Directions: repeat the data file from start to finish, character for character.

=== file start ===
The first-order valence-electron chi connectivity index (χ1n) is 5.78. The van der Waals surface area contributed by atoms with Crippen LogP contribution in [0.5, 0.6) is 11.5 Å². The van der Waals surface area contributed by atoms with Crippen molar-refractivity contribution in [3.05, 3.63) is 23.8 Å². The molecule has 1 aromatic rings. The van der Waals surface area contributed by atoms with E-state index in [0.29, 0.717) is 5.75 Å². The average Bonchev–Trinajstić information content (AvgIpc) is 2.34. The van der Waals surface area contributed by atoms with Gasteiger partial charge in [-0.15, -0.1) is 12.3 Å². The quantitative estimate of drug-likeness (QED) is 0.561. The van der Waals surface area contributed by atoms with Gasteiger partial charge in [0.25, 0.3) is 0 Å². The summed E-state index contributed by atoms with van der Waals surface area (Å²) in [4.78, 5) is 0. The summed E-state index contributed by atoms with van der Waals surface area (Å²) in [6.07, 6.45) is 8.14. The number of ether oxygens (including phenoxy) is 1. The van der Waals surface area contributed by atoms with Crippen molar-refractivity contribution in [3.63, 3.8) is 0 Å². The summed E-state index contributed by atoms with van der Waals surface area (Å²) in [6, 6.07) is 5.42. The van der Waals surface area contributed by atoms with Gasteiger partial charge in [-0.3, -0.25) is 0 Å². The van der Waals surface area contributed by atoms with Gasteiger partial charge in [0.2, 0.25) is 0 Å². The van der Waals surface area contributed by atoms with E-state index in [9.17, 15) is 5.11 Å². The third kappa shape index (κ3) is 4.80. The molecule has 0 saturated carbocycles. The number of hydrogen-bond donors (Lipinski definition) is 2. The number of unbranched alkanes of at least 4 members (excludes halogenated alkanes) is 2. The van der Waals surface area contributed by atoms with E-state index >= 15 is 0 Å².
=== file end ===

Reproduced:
The first-order valence-electron chi connectivity index (χ1n) is 5.78. The van der Waals surface area contributed by atoms with Crippen LogP contribution in [0.5, 0.6) is 11.5 Å². The van der Waals surface area contributed by atoms with Crippen molar-refractivity contribution in [3.05, 3.63) is 23.8 Å². The molecule has 1 aromatic rings. The van der Waals surface area contributed by atoms with E-state index in [0.29, 0.717) is 5.75 Å². The average Bonchev–Trinajstić information content (AvgIpc) is 2.34. The van der Waals surface area contributed by atoms with Gasteiger partial charge in [-0.15, -0.1) is 12.3 Å². The quantitative estimate of drug-likeness (QED) is 0.561. The van der Waals surface area contributed by atoms with Gasteiger partial charge in [0.25, 0.3) is 0 Å². The summed E-state index contributed by atoms with van der Waals surface area (Å²) in [4.78, 5) is 0. The summed E-state index contributed by atoms with van der Waals surface area (Å²) in [6.07, 6.45) is 8.14. The number of ether oxygens (including phenoxy) is 1. The van der Waals surface area contributed by atoms with Crippen molar-refractivity contribution in [3.63, 3.8) is 0 Å². The summed E-state index contributed by atoms with van der Waals surface area (Å²) in [6, 6.07) is 5.42. The van der Waals surface area contributed by atoms with Gasteiger partial charge in [-0.3, -0.25) is 0 Å². The van der Waals surface area contributed by atoms with Gasteiger partial charge in [0.2, 0.25) is 0 Å². The van der Waals surface area contributed by atoms with E-state index in [9.17, 15) is 5.11 Å². The third kappa shape index (κ3) is 4.80. The molecule has 0 saturated carbocycles. The number of hydrogen-bond donors (Lipinski definition) is 2. The number of unbranched alkanes of at least 4 members (excludes halogenated alkanes) is 2. The van der Waals surface area contributed by atoms with E-state index >= 15 is 0 Å².